With only a month before the dreaded HST kicks in, Warren Ragoonanan offers a more positive take on the looming new tax.

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The Harmonized Sales Tax, which comes into effect on July 1, 2010, may be a cause for concern for consumers, including condo corporations. The HST combines the 5% GST and the 8% PST into a single tax, which means that many consumer goods and services that were PST-exempt will now be subject to the higher 13% tax. 

According to the McGuinty government, however, prices of consumer items should actually go down as a result of the HST.  Their argument works something like this. In an HST world, Ontario businesses will save money because they will be able to claim the entire 13% HST they pay to their suppliers back as an input tax credit, just as they currently do with the 5% GST.   Contrast that with the PST, which businesses cannot claim back from the government and which they simply pass on to their customers. When every business passes PST down the value chain in this way, the price of the final product or service ends up being higher because it reflects these hidden taxes added along the way. According to the government, the HST will eliminate these hidden taxes at each level, resulting in lower prices for the consumer. They have a diagram to illustrate this concept here.

How will the HST impact condo corporations? Condos are in the same position as consumers, which means that, unlike businesses, condo corporations cannot claim HST on their tax returns.  Even though, according to the Ministry of Revenue, only 17% of consumer purchases will be affected by the HST, that is little comfort to a condo board because that 17% includes many routine services condo corporations need to maintain their properties. HVAC, plumbing, electrical and cleaning services will all be subject to the HST. Don’t forget necessary services such as those provided by lawyers, auditors and engineers.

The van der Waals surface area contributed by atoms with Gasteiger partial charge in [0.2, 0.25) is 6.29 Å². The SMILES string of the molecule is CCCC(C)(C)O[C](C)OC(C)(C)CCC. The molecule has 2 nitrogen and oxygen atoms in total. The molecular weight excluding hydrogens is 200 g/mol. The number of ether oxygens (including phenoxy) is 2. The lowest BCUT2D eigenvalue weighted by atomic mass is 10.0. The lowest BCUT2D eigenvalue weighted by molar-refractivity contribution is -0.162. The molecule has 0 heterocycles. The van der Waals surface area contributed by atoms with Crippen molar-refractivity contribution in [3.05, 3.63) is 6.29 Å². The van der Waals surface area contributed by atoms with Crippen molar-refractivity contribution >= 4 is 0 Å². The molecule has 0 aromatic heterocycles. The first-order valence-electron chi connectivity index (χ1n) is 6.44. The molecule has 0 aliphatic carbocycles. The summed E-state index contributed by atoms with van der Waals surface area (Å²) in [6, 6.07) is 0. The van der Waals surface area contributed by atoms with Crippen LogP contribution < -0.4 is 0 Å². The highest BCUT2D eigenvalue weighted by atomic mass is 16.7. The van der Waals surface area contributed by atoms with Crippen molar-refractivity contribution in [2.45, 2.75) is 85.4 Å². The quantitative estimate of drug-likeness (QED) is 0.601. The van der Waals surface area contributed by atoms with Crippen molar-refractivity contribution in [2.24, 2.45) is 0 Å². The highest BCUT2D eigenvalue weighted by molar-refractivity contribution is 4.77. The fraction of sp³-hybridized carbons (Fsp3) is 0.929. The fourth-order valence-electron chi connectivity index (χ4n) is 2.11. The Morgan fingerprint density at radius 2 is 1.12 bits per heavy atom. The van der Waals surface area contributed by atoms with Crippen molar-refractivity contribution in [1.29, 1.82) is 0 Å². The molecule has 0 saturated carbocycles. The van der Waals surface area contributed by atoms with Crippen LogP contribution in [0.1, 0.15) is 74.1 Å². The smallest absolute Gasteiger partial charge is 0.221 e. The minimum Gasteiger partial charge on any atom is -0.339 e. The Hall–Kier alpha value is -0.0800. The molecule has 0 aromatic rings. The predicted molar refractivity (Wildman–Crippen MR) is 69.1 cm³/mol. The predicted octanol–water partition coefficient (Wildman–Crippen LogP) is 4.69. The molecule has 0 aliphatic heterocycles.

The transition to HST is not going to be easy, but it is not all doom and gloom.   In fact, the HST can be an opportunity for condos to save money too. The government’s prediction about the HST resulting in reduced prices will not happen automatically. Boards and managers are going to have to negotiate those price reductions with their service providers. Boards now know that their suppliers and service providers are benefiting from a business tax reduction because of the HST. It is only fair that boards and condo owners share some of that in the form of decreased prices. In fact, while the boards are at it they can start scouring other parts of their service contracts as well. A creative board can find plenty of opportunities for suppliers to be more efficient, and therefore cost-effective. But those savings will not happen unless boards demand them. 

Boards should start this exercise right now. Directors and managers may have noticed that some suppliers have already started collecting HST. This is because of how the transition rules work. From May 1, 2010, businesses are required to collect HST on goods and services they sell between May 1 and June 30 that are to be delivered on or after July 1. (The transition rules are technical and this does not apply in every instance – for advice on this, speak with your condo corporation’s auditor). HST is already starting to make its presence known. There is no reason why Boards should wait to start renegotiating their agreements with suppliers.   


For more information about the HST, visit GMA’s homepage to view a useful chart from the Ontario Ministry of Revenue detailing which products and services are subject to HST. Click the icon marked “Are You HST Ready?”